Guild member Bill Hooper's grasp on Time Inc.'s history is more than personal. It's almost paternal.
Join us on July 25 at 6:30 p.m. for Skills Training: Digital Security 201 with is the Freedom of the Press Foundation's Director of Newsroom Digital Security, Harlo Holmes.
Journalists from across the city met up at the Guild's monthly Media Mixer, which happens the second Wednesday of every month. There's always food, drinks, and good conversation. Come join us next month on Wednesday, August 9.
Get to know Guild member and New York Times reporter Ken Belson better with 10 Questions.
At a time when reporting the facts means more than ever, the New York Times’s dedicated employees are the company's best investment.
Democracy depends on journalism, and there’s no better time for media organizations to unionize.
“One of the NewsGuild’s biggest strengths is that they understand the journalism business so well. We all want to do the best journalism we can. And it’s important to know that it’s not just about a contract… the Guild wants to make sure that their journalists are doing the best work that they can. And that’s important to me because I care about the quality of the work that I do.”
"I've worked in non-union shops where the pay was lousy, the benefits were lousy, there was no protection from the whims of bosses, there wasn't much camaraderie among the employees, and people couldn't wait to move on. I know that I and the people around me are better off dealing with management as part of a unified team with rights, rather than as individuals with little power, who can be played off against each other."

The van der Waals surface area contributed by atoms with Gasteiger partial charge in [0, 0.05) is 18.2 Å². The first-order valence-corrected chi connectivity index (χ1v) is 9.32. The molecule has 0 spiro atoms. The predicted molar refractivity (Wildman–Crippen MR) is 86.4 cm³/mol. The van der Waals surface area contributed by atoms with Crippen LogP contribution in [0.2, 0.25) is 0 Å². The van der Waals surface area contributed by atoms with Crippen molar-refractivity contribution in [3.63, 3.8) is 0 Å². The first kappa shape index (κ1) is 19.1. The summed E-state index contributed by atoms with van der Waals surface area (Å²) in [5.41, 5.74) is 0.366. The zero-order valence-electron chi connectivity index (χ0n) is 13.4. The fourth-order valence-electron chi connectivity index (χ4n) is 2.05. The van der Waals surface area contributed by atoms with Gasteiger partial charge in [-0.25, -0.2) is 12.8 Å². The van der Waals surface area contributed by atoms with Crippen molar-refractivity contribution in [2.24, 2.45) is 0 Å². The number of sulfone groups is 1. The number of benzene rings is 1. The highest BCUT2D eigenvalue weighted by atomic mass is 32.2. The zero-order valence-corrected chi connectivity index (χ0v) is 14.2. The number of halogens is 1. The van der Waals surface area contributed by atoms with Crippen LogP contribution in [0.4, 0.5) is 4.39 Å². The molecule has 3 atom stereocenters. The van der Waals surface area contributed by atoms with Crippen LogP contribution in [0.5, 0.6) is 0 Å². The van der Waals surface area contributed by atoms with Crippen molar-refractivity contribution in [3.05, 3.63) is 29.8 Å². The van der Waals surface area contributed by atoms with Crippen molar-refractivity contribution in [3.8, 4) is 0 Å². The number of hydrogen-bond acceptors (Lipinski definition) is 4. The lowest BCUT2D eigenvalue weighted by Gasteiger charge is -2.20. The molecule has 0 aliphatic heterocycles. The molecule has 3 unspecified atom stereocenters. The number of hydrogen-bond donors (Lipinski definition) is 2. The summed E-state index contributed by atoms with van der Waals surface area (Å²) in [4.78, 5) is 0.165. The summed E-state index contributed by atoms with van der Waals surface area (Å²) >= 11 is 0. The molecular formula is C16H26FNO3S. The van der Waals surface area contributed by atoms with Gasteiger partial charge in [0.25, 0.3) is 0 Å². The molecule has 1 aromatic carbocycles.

"So much of the digital world involves being on call for what feels like 24-hours-a-day, with a news cycle that never stops. One of the biggest differences for me and my digital colleagues is that the NewsGuild has our back, understands the need for a balance between work and life, and makes sure we’re properly compensated for the time that we work. Being represented by the Guild has made a huge difference for us."
Protest signs have a way of going straight to the heart of a matter, cutting extraneous words to convey information in a way that’s clear and concise, but never dull. They’re poster-board illustrations of what copy editors do on a grand scale every day, meticulous work that is as vital to journalism as reporting itself.
Leading a union of journalists is a unique challenge in the arena of labor advocacy, where nothing is as powerful as solidarity.
We have an opening for a staff writer here at Nieman Lab. If you’re interested, apply over here! The job’s pretty easy to describe: You see all the stories on this website? The ones about journalism innovation — changes in how news gets reported, produced, distributed, discovered, consumed, and paid for? This job is about...
The public editor is no more at The New York Times. For 14 years, following the Jayson Blair scandal, a succession of public editors read thousands of reader complaints, investigated claims of journalistic malpractices, and published their findings unfiltered, naming names and calling foul when they saw fit. It’s a job few envied but most people in journalism […]
Shortly after The New York Times eliminated its public editor position, BuzzFeed asked: Why have a public editor when Twitter will do it for free? In an attempt to answer the question, BuzzFeed Editor in Chief Ben Smith talked to Margaret Sullivan, a former New York Times public editor who is now a media critic […]
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